Effect on puberty in human studies Several studies, but inconsistent Several studies, but inconsistent Several studies, but inconsistent Limited (only 1 study) Limited Limited Limited

BPA, bisphenol A; DDT, dichlorodiphenyl trichloroethane; DDE, dichlorodiphenyl dichloroethylene; ER, estrogen receptor; AR, androgen receptor; PBB, polybrominated biphenyls; PBDE, polybrominated diphenyl ester; PCB, polychlorinated biphenyl; PVC, poly vinyl chloride.

Modified from Gore AC, et al. Endocr Rev 2015;36:E1-E150, with permission of Oxford University Press.[10]

Table 2.
Human studies investigating the relationship of BPAs and phthalate metabolites with pubertal development in girls
Chemical exposure (biospecimen) Study population (sample size) Subjects age Study design Correlation with puberty Findings Reference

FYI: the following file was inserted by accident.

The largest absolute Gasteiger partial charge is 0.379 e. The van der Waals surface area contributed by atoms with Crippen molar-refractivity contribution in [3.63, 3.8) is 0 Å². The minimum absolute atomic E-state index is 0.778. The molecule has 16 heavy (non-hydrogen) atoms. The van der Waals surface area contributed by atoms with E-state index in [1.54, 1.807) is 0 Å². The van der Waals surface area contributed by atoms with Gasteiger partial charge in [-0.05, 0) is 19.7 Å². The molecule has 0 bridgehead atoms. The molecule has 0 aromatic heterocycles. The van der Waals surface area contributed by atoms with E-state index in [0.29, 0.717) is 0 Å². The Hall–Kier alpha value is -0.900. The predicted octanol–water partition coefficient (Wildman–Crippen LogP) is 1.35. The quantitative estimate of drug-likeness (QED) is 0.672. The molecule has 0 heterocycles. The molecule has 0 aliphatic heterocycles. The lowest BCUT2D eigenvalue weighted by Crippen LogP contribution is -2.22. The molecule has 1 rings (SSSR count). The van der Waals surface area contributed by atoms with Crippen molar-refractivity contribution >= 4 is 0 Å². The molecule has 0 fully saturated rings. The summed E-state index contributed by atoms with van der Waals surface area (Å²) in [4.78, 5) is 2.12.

Phthalate (serum) Puerto Rico (41 with PT+35 controls) 6 months-10 years old CC YES (early) Higher DBP DEHP, and MEHP levels in girls with PT Colon, 2000 [54]
Phthalate (serum) China (110 with PP+100 controls) 6-8 years old CC YES (early) Higher DBP and DEHP levels in girls with PP Qiao, 2007 [55]
BPA (serum) Korea (50 with PP+50 controls) 8-11 years old CC NO No significant differences between PP and control group regarding BPA levels Han, 2008 [29]
BPA (urine) US (192) 9 years old CS; assessed pubertal status by questionnaire and examination NO No effects of BPA on pubertal status Wolff, 2008 [30]
Phthalate (urine) Taiwan (30 with PT+ 26 with CPP+ 33 controls) 6-9 years old CC YES (early) Higher MMP levels in girls with PT Chou, 2009 [56]